A new study found that meditation has great benefits with decreasing physical responses to anger. Just one session of meditation has a great impact on the responses to anger. A little anger every now and then is normal, while anger everyday and constantly is not. Constant anger leads to raised heart rate, blood pressure, and faster breathing (Fennell et al. 2015).
In the study, it was found that as little as one session of meditation could decrease these physical responses to anger (Fennell et al. 2015). The study took 15 undergraduates from the University of Kansas’s psychology department who had not practiced meditation previously and 12 subjects from random yoga practices around the local area (Fennell et al. 2015). Both groups had their physiological responses recorded and measured by the same person.
Both groups were asked to recall a time in their life where they had experienced extreme anger. They were then asked to write down in extreme detail the event. After the event was recorded, their physiological responses were recorded and measured (Fennell et al. 2015). After the measurement, they were then given a survey asking about their level of anger (Fennell et al. 2015). Finally, the group that had not taken part in meditation was coached through a 20-minute session of meditation (Fennell et al. 2015). This same process was repeated then after the guided meditation.
It was found that after the 20-minute meditation session, there was a difference between the physiological response rates in the non-meditators (Fennell et al. 2015). Also, those who meditated before the study showed an overall lower change in physiological response to anger after the second exposure to anger (Fennell et al. 2015).
This study opens the door to the possible benefits of meditation on the affects to anger on the body but does not give all the answers. With this finding, more research can now be done to see the overall and complete benefit of meditation on the mind and body.
Fennell, Alexander B., et al. “A Single Session of Meditation Reduced Physiological Indices of
Anger in Both Experienced and Novice Meditators.” Consciousness and Cognition, 24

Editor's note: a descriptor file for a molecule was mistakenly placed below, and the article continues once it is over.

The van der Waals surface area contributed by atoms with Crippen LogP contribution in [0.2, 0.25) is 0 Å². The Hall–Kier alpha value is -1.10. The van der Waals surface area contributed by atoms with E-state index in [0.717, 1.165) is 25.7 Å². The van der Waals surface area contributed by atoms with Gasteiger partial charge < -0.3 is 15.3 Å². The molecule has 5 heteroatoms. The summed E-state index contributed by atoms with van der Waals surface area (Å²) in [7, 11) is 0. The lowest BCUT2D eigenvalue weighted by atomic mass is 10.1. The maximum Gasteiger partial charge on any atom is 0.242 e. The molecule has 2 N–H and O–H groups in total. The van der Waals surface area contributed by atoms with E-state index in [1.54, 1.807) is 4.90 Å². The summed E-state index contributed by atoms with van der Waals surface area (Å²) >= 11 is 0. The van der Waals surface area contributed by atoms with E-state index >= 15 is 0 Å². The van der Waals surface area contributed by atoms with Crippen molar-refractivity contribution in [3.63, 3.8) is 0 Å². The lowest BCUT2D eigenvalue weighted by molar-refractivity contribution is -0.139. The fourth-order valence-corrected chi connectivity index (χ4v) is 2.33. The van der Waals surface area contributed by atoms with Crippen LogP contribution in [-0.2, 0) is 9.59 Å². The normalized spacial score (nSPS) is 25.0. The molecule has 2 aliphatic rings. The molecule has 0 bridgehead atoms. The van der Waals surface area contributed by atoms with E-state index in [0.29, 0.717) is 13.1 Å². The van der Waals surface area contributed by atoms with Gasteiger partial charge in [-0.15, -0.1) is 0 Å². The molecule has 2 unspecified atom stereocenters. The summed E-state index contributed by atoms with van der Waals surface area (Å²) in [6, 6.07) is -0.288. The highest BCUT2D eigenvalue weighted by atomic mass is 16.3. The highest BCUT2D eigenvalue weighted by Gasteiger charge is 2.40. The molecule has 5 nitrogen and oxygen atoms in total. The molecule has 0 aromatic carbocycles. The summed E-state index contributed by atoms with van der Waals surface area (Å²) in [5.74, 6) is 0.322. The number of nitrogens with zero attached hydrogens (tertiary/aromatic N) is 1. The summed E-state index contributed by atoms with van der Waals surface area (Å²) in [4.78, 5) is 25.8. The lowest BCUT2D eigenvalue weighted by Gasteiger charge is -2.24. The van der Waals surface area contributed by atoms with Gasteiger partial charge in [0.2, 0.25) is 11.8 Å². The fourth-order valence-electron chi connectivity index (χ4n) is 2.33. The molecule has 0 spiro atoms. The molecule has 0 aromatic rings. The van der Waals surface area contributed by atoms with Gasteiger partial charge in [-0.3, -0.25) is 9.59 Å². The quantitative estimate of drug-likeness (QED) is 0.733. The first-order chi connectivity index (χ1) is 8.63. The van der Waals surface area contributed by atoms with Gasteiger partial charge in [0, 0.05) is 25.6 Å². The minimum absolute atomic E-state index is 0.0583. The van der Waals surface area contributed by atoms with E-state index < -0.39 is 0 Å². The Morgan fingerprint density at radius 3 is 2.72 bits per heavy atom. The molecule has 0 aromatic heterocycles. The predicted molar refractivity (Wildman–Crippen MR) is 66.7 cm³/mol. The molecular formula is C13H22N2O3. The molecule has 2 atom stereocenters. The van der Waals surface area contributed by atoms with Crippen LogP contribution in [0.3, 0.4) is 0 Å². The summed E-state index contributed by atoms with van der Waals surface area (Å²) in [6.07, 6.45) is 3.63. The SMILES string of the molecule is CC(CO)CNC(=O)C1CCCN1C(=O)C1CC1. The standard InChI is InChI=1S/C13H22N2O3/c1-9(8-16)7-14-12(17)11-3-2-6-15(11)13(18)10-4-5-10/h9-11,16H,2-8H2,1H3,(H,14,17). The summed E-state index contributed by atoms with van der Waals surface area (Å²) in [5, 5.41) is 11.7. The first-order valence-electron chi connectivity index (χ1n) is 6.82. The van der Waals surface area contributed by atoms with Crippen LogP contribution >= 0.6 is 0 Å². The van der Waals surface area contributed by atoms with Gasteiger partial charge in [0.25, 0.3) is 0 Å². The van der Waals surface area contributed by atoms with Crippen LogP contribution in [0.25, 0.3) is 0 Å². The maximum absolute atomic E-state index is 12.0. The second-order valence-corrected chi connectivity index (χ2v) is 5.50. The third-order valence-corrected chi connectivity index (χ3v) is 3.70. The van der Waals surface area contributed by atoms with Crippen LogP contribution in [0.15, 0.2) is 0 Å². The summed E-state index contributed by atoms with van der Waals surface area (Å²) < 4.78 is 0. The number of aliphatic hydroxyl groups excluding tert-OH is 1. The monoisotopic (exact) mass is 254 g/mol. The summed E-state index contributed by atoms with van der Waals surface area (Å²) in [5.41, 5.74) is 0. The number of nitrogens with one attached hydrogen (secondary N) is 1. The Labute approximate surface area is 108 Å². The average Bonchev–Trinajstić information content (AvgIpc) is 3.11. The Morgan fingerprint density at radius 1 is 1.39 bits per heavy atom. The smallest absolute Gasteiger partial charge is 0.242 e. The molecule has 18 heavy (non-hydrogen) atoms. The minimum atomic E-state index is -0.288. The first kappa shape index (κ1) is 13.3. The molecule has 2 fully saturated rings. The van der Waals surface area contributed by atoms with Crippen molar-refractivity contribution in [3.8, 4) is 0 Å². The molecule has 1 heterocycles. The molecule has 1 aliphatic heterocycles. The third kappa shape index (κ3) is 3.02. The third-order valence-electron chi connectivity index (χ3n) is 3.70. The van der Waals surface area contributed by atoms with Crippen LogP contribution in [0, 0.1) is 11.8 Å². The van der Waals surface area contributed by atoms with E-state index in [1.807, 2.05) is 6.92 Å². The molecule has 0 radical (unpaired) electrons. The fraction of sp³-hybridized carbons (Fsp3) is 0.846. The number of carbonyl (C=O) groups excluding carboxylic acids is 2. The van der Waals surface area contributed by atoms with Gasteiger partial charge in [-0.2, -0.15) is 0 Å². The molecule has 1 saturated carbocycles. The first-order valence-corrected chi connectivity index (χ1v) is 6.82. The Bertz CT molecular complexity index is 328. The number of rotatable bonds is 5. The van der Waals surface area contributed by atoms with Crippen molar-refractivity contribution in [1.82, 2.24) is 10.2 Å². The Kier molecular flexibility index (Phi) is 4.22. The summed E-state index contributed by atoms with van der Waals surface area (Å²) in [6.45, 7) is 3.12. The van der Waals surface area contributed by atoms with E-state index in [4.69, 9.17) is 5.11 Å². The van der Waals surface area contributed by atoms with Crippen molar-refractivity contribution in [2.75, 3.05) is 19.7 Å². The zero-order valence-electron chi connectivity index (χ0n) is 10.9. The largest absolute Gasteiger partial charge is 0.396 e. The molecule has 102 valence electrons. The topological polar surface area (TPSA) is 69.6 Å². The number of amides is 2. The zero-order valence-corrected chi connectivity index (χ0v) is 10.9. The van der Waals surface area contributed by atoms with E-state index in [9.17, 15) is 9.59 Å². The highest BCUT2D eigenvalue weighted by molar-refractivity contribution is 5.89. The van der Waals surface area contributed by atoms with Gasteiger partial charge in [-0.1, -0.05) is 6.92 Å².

Wei, Marlynn. New Study Shows Brief Meditation Can Reduce Anger. 4 February 2016. 22 September 2018. <https://www.psychologytoday.com/us/blog/urban-survival/201602/new-study-shows-brief-meditation-can-reduce-anger>.
While writing this research summary, I found it challenging to make the information come across as being interesting while also providing detail. I believe that this is a skill that ultimately causes detail and information to be left out of writing. Because I did not attempt to be interesting or to draw people’s attention, I was ultimately able to include more detail than the journalists can while writing. Luckily, there was not very much information that was not included in the original article that was included in the scholarly article, therefore, I was able to include all of the information from the scholarly article. I found it challenging to determine what information I ultimately wanted to include in the article. My perspective of journalism has ultimately changed in two different ways. On one hand, I respect journalists for making not so interesting topics more interesting. On the other hand, I find this irritating because there is information that is vital to getting all the answers that is often left out of articles.
If journalists were not interesting in their writing, then no one would read information. Because of their ability to write and entertain through words, information that is boring can be interpreted and understood while being enjoyed. On the other hand, because journalists now write to please and entertain, they often leave vital information out of their writing. This lack of details then gives readers false information/not the whole truth. When the readers do not have all the information, they are unable to make wise decisions that are based off of supported scientific information.